Yesterday was the 40th anniversary of the launch of People magazine, with actress Mia Farrow gracing the front cover of the March 4, 1974, issue. To celebrate the inaugural edition of one of the country’s most popular weekly magazines, check out this retro trivia board game from the Newseum collection!
From the box:
“The rich. The famous. The powerful. They’re today’s people — making today’s news. Everyone wants to know as much about them as possible. And most likely, you’re no exception.
But how much do you really know about today’s famous people?
Adapted from the ever-popular People Weekly magazine, this fast-paced, fascinating game is sure to provide the answer whenever the question is fun.”
Credit: People Weekly: The Trivia Game with Personality, Parker Brothers, 1984, Newseum Collection
Today marks the 21st anniversary of the start of the 50 day standoff between federal agents and David Koresh’s Branch Davidian community near Waco, Texas. On February 28, 1993 The Bureau of Alcohol, Tobacco and Firearms raided Koresh’s compound searching for illegal weapons. The raid went south, with four ATF agents and five Davidians killed in the gunbattle. Soon after, the FBI was brought in but Koresh refused to surrender. Under political and media pressure, the FBI was authorized by the U.S. Attorney General Janet Reno to use tear gas to end the standoff, resulting in a massive fire. In all, 80 Davidians died, including 25 children. News reports questioned the FBI’s tactics suggesting that the FBI agents caused the fire, however, a government inquiry ultimately exonerated the FBI from any wrongdoing.
At the Newseum is FBI agent Jim McGee’s body armor, flight suit, helmet and leather boots. McGee received the FBI Medal of Valor – the bureau’s highest award for bravery – for his rescue of a Branch Davidian woman, who had jumped from the burning building, and then, disoriented, wandered back inside. McGee ran after her and dragged her from the building, which moments later collapsed.
Credit: James P. Blair/Newseum/Courtesy SSA James A. McGee, retired FBI/HRT
Each February, we celebrate Black History Month, an annual celebration of notable contributions African Americans have made in U.S. history. To this day, Frederick Douglass remains one of these prominent figures as he dedicated his life to fighting for equality and justice for African Americans, women and minority groups. Committed to achieving freedom for all, Douglass took on many roles as an abolitionist, advocate for equal rights, newspaper editor and government official.
Image credit: Library of Congress
On display at the Newseum is Frederick Douglass’ pocket watch and a reprint of Douglass’ third and final autobiography: “Life and Times of Frederick Douglass,” (1893) which was first published in 1881. Douglass wrote his first autobiography in 1845, after audiences who had heard his anti-slavery speeches doubted that he had ever been a slave.
Artifacts are from the Newseum collection
100 Years Ago Today: The First Crossword Puzzle
In the Dec. 21, 1913, editions of the New York World, the earliest known crossword puzzle appeared. By the mid-1920s, the game was a national obsession. The first puzzle used a single list of clues, instead of today’s “across” and “down.”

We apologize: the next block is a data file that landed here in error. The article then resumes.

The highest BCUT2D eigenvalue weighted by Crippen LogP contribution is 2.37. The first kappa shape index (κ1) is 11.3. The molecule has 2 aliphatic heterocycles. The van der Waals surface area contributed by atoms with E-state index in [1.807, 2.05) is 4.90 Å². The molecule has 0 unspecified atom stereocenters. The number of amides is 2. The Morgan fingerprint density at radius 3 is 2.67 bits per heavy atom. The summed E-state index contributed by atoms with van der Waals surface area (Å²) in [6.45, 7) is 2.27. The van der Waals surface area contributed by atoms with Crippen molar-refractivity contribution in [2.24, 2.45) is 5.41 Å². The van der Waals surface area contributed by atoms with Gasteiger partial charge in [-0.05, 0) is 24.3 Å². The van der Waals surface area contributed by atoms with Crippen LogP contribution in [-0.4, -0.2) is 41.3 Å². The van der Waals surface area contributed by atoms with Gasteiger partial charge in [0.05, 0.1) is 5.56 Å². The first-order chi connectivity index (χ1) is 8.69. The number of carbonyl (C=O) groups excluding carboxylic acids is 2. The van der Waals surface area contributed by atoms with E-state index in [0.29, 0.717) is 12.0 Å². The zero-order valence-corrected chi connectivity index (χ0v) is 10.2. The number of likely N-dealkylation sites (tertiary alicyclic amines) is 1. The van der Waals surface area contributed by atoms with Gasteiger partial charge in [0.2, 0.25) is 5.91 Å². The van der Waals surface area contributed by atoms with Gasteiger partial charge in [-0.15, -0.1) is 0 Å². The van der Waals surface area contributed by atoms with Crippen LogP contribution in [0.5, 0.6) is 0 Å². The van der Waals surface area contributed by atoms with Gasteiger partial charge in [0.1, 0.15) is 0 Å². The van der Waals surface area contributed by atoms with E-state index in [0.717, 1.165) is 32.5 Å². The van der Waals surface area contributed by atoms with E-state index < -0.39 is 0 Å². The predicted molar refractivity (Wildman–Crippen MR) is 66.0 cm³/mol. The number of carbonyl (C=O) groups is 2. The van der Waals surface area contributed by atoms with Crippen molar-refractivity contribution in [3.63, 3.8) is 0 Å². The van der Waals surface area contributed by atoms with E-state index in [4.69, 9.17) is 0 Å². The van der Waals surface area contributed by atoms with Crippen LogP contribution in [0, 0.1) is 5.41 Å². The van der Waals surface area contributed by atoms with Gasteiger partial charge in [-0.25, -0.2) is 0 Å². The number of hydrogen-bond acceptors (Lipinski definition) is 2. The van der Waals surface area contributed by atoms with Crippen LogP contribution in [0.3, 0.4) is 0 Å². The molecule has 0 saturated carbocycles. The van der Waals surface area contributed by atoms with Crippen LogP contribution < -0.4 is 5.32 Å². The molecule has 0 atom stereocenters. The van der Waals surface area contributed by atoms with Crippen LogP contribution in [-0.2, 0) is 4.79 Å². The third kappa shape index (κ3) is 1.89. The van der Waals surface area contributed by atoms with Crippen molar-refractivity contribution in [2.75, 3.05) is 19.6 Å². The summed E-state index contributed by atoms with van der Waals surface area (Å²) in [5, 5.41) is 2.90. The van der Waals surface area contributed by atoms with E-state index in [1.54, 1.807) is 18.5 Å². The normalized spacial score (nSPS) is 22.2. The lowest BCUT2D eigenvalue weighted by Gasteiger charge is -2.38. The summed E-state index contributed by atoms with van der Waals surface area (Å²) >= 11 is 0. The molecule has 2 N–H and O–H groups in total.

Original photo from the Newseum’s News History Gallery.
Today’s Top 10 Front Pages: “Madiba is Dead”
The image of just one man appears nearly universal on front pages across the globe today. Nelson Mandela, a former political prisoner who became president of South Africa, and one of history’s most influential world leaders, died Dec. 5 at age 95. Today’s front-page photographs and headlines reflect his grace and distinction.
De Standaard / Brussels, Belgium
The Mercury / Durban, South Africa
Los Angeles Times / Los Angeles, Calif.
Hartford Courant / Hartford, Conn.
El Colombiano / Medellin, Colombia
Northwest Florida Daily News / Fort Walton Beach, Fla.
The Honolulu Star-Advertiser / Honolulu, Hawaii
Chicago Tribune / Chicago, Ill.
Poughkeepsie Journal / Poughkeepsie, N.Y.
Standard-Speaker / Hazleton, Pa.
Today in News History:
On Nov. 29, 1963, President Lyndon B. Johnson appointed a commission headed by Chief Justice Earl Warren to investigate the assassination of President Kennedy.
The Warren Commission’s report was released to the public almost a year later on Sept. 27, 1964. It stated that Lee Harvey Oswald acted alone in killing the president and injuring Texas Governor John Connally. The report also stated that Jack Ruby acted alone in killing Oswald in the basement of the Dallas police headquarters on Nov. 24, 1963. The findings of the report have been challenged to this day.
All photos are from the Newseum collection:
- White House reporter Sid Davis’s personal copy of the Warren Commission’s report
- An excerpt of the report underlined by Davis
- The Monday Sept. 28, 1964 front page of the New York Herald Tribune, the day after the report was made public
Here are two front pages marking the holiday from the Sunday, Nov. 20, 1910 issues of the New York Tribune magazine and newspaper. It’s interesting to note that jack-o’-lanterns were included in the festivities back then (and that young children apparently did the carving all on their own). That might not be the only thing that modern readers would find unusual in a paper today; but at least we can rest assured that Americans have always loved Thanksgiving.
Photos from the Newseum collection.
Today in News History:
On Nov. 25, 1963, President John F. Kennedy was laid to rest in Arlington National Cemetery.
All photos are from the Newseum collection.
Note: The drum, set of drumsticks and Army dress uniform hat were used by a member of a military drum corps that accompanied President Kennedy’s casket during his funeral procession. They are on display in the Newseum’s “Three Shots Were Fired” exhibit, open until Jan. 5.